Where, oh where, did the offal go?

Where, oh where, did the offal go?

First published in the Feather and Bone newsletter, 26 March 2013

Clara Bateman is the owner and farmer of South Hill Wildes Meadow farm near Mossvale in NSW. South Hill run a small herd of Black Angus cows and we’ve been buying their cows and vealers for five years.Clara recently told us she’d decided to tackle the vexed question of disappearing offal and was headed over to Wollondilly on a fact-finding mission. We asked her to write us a report that we could share with you so below is the wonderful piece she sent us.


"The vealer bodies arrived this morning, great condition, but no offal, AGAIN”, said Grant, in a despairing tone.

This has been a conversation he and I have had, more times than I care to recall, over the past five years that South Hill, Wildes Meadow has been supplying our produce to Feather and Bone. It is incredibly frustrating for him, the provedore, and even more frustrating for the breeder and producer to know that some of the body parts of an animal which you have so carefully raised, which should be available for human consumption, are just being trashed. So I rang Wollondilly abattoir, not for the first time, to make a serious complaint, and was invited by Ray Weir, the manager, to come and follow my next kill through, from the pens where the animals are held prior to slaughter, to the chiller room where the bodies are hung for 24 hours till they are picked up by the meat carters to go to their various destinations.

On arrival at 6.15am, Tuesday 19th March, Ray gave me a fetching blue net hat to wear and away we went. Explaining, as we walked, about his frustrations over the whole issue of non-delivered offal, which he said generated more complaints than anything else the abattoir did.

“Once it goes into the chiller room, it’s out of our hands, “ he said. “We do everything possible on the floor to ensure that the offal is correctly marked and, providing that it passes the meat inspection - and a lot doesn’t, it will be hung up in the chiller for the carters to take when they pick up through the night.” And certainly from what I observed, standing watching the men working on the abattoir chain, the system is very thorough.

It has to be because once the animal has been killed and skinned, the meat inspector, the king pin in the abattoir, examines the whole body, VERY CAREFULLY, while the paunch and intestines are being removed. At any time the inspector can condemn the whole body. Then the animal’s lungs, oesophagus, spleen, heart and liver are thrown onto a special inspection table where they are minutely examined by the inspector.

The first cow coming through on the chain had her liver condemned, almost without a second glance… “ Liver Fluke,” Ray muttered in my ear. “That won’t be a problem for me,“ I said. “I tested all my herd last year and my property is completely fluke-free”. Apparently the lungs and spleen are examined to check for Bovine Johne’s Disease, a very serious bacterial disease, and a positive finding would mean the whole animal being condemned and the property from which it came being quarantined until it was cleared.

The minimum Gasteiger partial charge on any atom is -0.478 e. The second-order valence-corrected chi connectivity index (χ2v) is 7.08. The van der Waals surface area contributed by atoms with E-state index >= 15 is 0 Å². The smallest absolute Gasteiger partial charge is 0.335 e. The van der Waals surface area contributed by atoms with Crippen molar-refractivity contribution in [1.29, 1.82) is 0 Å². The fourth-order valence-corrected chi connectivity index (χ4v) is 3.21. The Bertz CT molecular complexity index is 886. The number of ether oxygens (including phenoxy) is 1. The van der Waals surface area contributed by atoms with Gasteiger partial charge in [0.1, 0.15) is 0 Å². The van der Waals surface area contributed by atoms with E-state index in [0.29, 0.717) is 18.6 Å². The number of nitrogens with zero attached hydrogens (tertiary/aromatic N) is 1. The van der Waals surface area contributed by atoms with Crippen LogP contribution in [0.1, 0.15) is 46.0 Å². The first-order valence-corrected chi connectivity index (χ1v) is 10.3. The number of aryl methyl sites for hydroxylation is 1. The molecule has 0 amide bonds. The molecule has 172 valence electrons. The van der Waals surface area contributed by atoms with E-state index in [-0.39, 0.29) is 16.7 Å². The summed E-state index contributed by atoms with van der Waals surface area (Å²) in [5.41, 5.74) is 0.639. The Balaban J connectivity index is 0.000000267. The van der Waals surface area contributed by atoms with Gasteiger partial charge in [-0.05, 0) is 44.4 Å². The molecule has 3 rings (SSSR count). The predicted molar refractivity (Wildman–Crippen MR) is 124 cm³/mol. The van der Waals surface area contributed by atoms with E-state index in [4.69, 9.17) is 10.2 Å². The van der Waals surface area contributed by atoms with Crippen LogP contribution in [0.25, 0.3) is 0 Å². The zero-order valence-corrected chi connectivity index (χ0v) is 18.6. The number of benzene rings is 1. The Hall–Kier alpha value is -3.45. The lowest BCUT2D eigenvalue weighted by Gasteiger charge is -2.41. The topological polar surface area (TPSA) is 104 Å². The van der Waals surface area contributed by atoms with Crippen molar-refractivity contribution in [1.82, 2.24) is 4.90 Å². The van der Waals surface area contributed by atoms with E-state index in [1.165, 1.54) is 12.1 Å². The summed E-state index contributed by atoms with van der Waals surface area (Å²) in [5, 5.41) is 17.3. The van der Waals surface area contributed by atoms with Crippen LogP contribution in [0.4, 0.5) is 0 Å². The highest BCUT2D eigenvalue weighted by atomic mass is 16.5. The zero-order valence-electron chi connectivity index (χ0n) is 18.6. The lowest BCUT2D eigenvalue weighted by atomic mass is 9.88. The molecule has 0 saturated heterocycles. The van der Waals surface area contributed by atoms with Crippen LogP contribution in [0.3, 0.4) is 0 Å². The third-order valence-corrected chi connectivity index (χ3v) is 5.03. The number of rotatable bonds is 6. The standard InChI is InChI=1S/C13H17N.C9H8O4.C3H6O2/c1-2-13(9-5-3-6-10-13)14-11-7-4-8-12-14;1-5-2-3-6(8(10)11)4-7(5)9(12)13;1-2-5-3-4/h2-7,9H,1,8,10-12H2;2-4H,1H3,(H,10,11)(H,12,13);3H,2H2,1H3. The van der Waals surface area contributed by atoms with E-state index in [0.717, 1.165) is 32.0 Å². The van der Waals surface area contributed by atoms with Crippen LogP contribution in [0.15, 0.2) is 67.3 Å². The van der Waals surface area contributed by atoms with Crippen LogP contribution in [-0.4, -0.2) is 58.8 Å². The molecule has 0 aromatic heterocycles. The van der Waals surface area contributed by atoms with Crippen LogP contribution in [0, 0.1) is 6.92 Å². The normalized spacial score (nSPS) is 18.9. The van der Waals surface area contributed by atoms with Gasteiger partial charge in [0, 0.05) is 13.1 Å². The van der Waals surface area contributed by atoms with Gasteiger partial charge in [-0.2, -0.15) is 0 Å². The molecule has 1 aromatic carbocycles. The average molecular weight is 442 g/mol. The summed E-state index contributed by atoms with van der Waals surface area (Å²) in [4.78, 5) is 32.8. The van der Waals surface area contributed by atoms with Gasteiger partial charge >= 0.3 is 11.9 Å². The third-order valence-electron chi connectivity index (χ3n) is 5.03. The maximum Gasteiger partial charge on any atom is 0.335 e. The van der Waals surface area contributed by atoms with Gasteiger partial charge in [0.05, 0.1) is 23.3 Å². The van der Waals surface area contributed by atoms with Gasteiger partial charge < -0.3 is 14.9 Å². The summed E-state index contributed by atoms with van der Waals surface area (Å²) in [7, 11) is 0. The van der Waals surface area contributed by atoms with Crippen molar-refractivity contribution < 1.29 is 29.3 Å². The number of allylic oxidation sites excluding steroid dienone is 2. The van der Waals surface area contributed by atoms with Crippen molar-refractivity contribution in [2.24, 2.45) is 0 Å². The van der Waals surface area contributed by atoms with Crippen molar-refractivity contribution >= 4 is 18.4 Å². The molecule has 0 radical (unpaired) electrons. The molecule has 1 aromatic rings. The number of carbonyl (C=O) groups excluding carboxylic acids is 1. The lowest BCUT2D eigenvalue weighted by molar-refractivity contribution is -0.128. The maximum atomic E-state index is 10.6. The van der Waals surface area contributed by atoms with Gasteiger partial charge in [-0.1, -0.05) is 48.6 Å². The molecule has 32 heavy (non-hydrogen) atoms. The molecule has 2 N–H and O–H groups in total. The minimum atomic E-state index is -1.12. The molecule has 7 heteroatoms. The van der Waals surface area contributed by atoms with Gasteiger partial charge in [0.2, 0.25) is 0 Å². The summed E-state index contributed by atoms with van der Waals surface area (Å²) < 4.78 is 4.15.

Then came my three vealer calves. It was hard looking at them and knowing that only yesterday they had been in the paddock with their mum. But I always console myself with the thought that if you are going to be an omnivore then you must be prepared to face the fact that the animals you are raising will be going for slaughter. And I know that the conditions they live in while on my farm are animal heaven.

So, back to the meat inspection of my vealers which went perfectly until the last liver and Dean the inspector took a longer time examining that liver than the other two. But it passed. He showed me why. There were some tiny little marks of a worm infestation, the calf had had sometime earlier in its life. “But”, he said, “obviously when you drenched the infestation cleared.” This was music to my ears because at South Hill I don’t use proprietary chemical drenches. The calves are given a drench of apple cider vinegar, liquid seaweed and cod liver oil, twice before they reach five months old. This helps to boost their immune system and allows them to throw off worm infestations.

All my offal passed. It was put on a spike, clearly marked with Feather and Bone’s kill number, and hung in the chiller room where it would stay till the carter picked it up. “ And that”, said Ray, “ is where I think the problem lies. Despite our best efforts, the carters often can’t be bothered checking the offal rack, and they aren’t employed by the abattoir so there’s nothing much we can do about it.”

It was such a shame, because there on the racks from the Friday before’s kill, were many bags of offal that had not been picked up and would just have to go…. down the shute… a fate I suspect has befallen much of my offal over the years. The life of beef producer can be full of frustrations: too much rain or not enough; too much sun or not enough; too dry or too wet; or cows not getting into calf.

Now I can add another one to my litany of woes - people who are too lazy to do the job for which they are being paid!

Laura Dalrymple


Laura Dalrymple

Thank you for writing this, very interesting indeed

Laura Dalrymple

This was a very interesting read. Thank you for taking the time to write about it. It’s a shame that the offal is going to waste

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